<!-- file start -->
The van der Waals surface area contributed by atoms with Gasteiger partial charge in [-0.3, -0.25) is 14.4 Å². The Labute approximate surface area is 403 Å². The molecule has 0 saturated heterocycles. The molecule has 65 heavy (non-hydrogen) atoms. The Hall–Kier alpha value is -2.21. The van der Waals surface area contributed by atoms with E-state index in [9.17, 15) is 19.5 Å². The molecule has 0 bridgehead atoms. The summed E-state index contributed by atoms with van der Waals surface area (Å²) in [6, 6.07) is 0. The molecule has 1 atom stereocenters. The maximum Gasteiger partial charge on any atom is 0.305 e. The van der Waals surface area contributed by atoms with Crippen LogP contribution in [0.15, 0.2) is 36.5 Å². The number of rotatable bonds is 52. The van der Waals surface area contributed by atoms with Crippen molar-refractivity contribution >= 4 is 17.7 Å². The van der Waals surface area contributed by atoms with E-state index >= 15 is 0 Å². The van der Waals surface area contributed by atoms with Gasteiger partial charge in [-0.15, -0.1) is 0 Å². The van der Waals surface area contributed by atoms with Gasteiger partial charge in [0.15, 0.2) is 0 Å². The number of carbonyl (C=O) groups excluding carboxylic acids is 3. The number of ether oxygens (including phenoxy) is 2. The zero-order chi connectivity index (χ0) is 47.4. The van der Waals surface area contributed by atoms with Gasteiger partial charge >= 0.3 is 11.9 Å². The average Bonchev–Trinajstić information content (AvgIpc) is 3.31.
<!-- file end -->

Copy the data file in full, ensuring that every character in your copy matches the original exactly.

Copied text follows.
The van der Waals surface area contributed by atoms with Gasteiger partial charge in [-0.3, -0.25) is 14.4 Å². The Labute approximate surface area is 403 Å². The molecule has 0 saturated heterocycles. The molecule has 65 heavy (non-hydrogen) atoms. The Hall–Kier alpha value is -2.21. The van der Waals surface area contributed by atoms with E-state index in [9.17, 15) is 19.5 Å². The molecule has 0 bridgehead atoms. The summed E-state index contributed by atoms with van der Waals surface area (Å²) in [6, 6.07) is 0. The molecule has 1 atom stereocenters. The maximum Gasteiger partial charge on any atom is 0.305 e. The van der Waals surface area contributed by atoms with Crippen LogP contribution in [0.15, 0.2) is 36.5 Å². The number of rotatable bonds is 52. The van der Waals surface area contributed by atoms with Crippen molar-refractivity contribution >= 4 is 17.7 Å². The van der Waals surface area contributed by atoms with E-state index >= 15 is 0 Å². The van der Waals surface area contributed by atoms with Gasteiger partial charge in [-0.15, -0.1) is 0 Å². The van der Waals surface area contributed by atoms with Gasteiger partial charge in [0.15, 0.2) is 0 Å². The number of carbonyl (C=O) groups excluding carboxylic acids is 3. The number of ether oxygens (including phenoxy) is 2. The zero-order chi connectivity index (χ0) is 47.4. The van der Waals surface area contributed by atoms with Gasteiger partial charge >= 0.3 is 11.9 Å². The average Bonchev–Trinajstić information content (AvgIpc) is 3.31.